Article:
One in four people of working-age receiving Disability Living Allowance are set to lose the benefit under new welfare reforms.
Around a third of those claiming can expect to see their award reduced, according to official figures.
In addition, more than a fifth will receive more under the changes to the assessment criteria, according to new data published by the Department for Social Development (DSD).
The Assembly has yet to agree to implement the UK Government's controversial so-called "bedroom tax" reforms, which target benefit recipients who are not deemed to be utilising all the bedrooms in their property.
The reports on the potential impact of welfare reform in Northern Ireland also estimated that more than half of working age people currently receiving housing benefit to help with rent for social homes will see it reduced.
But if the changes are ultimately adopted in Northern Ireland, around 32,650 (52%) of working- age housing benefit claimants in the social sector will receive less money.
According to Social Development Minister Nelson McCausland, some of the figures outlined make for concerning reading.
"The development and publication of these reports is important in that it informs our understanding of the potential impact of the different welfare reform proposals within the Northern Ireland context," he said.
"As I have previously said, I have concerns about the local impact of some of these changes and this concern would appear to be borne out by some of the information in these reports.
"I am continuing to work with Executive colleagues and ministers in Westminster to ensure that the particular needs of people here are taken into account."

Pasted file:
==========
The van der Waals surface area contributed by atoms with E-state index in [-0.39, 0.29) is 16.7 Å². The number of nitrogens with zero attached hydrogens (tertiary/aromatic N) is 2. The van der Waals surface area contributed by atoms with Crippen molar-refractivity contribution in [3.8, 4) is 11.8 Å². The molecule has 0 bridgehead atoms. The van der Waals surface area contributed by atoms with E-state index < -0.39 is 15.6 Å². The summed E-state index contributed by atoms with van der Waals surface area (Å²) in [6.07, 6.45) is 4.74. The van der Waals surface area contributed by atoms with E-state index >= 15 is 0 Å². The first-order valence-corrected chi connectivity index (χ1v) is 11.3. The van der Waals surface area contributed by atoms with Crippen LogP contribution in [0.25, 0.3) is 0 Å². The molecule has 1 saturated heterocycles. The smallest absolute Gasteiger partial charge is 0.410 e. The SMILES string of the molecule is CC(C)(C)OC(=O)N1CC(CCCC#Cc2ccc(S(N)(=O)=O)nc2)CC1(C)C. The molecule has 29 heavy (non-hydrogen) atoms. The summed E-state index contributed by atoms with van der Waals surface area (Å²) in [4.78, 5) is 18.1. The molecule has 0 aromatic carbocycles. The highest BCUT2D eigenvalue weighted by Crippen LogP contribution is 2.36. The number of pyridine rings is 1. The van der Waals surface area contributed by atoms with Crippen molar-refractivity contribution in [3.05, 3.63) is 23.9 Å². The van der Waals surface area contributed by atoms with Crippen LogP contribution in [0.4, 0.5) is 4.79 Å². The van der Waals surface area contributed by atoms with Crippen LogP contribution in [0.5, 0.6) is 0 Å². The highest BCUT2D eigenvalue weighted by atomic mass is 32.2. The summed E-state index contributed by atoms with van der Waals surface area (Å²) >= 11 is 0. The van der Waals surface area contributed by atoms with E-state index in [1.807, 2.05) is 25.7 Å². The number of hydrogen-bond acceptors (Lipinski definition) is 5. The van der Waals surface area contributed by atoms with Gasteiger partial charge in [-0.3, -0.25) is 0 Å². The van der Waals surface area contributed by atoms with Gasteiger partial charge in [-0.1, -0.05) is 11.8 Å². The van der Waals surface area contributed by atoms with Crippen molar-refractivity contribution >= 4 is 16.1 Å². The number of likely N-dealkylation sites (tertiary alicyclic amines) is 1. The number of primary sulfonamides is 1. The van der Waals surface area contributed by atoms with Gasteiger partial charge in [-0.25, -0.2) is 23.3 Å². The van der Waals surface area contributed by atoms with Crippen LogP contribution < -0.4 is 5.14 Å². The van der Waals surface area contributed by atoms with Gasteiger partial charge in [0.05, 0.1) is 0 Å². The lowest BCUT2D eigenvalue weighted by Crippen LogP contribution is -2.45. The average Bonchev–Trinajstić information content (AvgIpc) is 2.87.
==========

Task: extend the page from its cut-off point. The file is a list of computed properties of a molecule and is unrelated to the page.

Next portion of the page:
The DLA is being replaced by a new benefit for those of working age, called the Personal Independence Payment (PIP).
Around one in 10 people in Northern Ireland currently receive DLA. The number of people claiming has increased by 11% over the last five years and the weekly bill has risen from £12 million to £16 million in that period.
Of the 192,000 DLA claimants in the region, around 118,000 are of working age (16-64) and it is that group which is impacted by Pip.
Most will not be affected until the full introduction of Pip in October 2015.
However, DLA recipients whose awards are set to end before that date or whose conditions have changed will be assessed for Pip from this autumn.
There are expected to be around 27,100 in those categories.
A statistical sample analysis of how those claimants would be impacted by the new Pip assessment criteria found that 25% would lose the benefit, around 33% would see their award reduced and 23% would receive more.
Only 19% would see their level of benefit stay the same.
The changes are aimed at reducing the money paid to those whose conditions have a low impact on their daily lives while focusing support on those who face significant challenges.